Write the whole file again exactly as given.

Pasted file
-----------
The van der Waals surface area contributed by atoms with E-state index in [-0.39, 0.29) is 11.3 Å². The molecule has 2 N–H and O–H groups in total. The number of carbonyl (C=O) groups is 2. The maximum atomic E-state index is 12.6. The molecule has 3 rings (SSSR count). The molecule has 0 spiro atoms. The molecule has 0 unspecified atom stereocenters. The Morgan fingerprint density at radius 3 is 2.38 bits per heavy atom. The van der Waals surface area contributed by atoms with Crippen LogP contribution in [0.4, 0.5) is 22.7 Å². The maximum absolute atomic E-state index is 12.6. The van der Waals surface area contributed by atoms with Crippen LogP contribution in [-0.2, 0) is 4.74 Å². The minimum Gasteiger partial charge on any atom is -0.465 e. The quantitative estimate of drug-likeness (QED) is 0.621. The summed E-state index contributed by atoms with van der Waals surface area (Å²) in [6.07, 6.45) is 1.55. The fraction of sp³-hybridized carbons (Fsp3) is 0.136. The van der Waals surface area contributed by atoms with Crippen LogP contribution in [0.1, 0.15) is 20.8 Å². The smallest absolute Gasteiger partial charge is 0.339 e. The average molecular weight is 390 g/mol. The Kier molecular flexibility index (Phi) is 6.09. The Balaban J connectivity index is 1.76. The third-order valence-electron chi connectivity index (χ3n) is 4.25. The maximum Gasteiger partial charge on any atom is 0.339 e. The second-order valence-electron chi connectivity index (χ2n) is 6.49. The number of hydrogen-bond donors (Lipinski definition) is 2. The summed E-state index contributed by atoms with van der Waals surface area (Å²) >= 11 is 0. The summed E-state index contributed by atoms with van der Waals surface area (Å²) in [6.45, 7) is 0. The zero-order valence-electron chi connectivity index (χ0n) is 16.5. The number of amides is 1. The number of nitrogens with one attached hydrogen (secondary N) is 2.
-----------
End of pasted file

The van der Waals surface area contributed by atoms with E-state index in [-0.39, 0.29) is 11.3 Å². The molecule has 2 N–H and O–H groups in total. The number of carbonyl (C=O) groups is 2. The maximum atomic E-state index is 12.6. The molecule has 3 rings (SSSR count). The molecule has 0 spiro atoms. The molecule has 0 unspecified atom stereocenters. The Morgan fingerprint density at radius 3 is 2.38 bits per heavy atom. The van der Waals surface area contributed by atoms with Crippen LogP contribution in [0.4, 0.5) is 22.7 Å². The maximum absolute atomic E-state index is 12.6. The van der Waals surface area contributed by atoms with Crippen LogP contribution in [-0.2, 0) is 4.74 Å². The minimum Gasteiger partial charge on any atom is -0.465 e. The quantitative estimate of drug-likeness (QED) is 0.621. The summed E-state index contributed by atoms with van der Waals surface area (Å²) in [6.07, 6.45) is 1.55. The fraction of sp³-hybridized carbons (Fsp3) is 0.136. The van der Waals surface area contributed by atoms with Crippen LogP contribution in [0.1, 0.15) is 20.8 Å². The smallest absolute Gasteiger partial charge is 0.339 e. The average molecular weight is 390 g/mol. The Kier molecular flexibility index (Phi) is 6.09. The Balaban J connectivity index is 1.76. The third-order valence-electron chi connectivity index (χ3n) is 4.25. The maximum Gasteiger partial charge on any atom is 0.339 e. The second-order valence-electron chi connectivity index (χ2n) is 6.49. The number of hydrogen-bond donors (Lipinski definition) is 2. The summed E-state index contributed by atoms with van der Waals surface area (Å²) >= 11 is 0. The summed E-state index contributed by atoms with van der Waals surface area (Å²) in [6.45, 7) is 0. The zero-order valence-electron chi connectivity index (χ0n) is 16.5. The number of amides is 1. The number of nitrogens with one attached hydrogen (secondary N) is 2.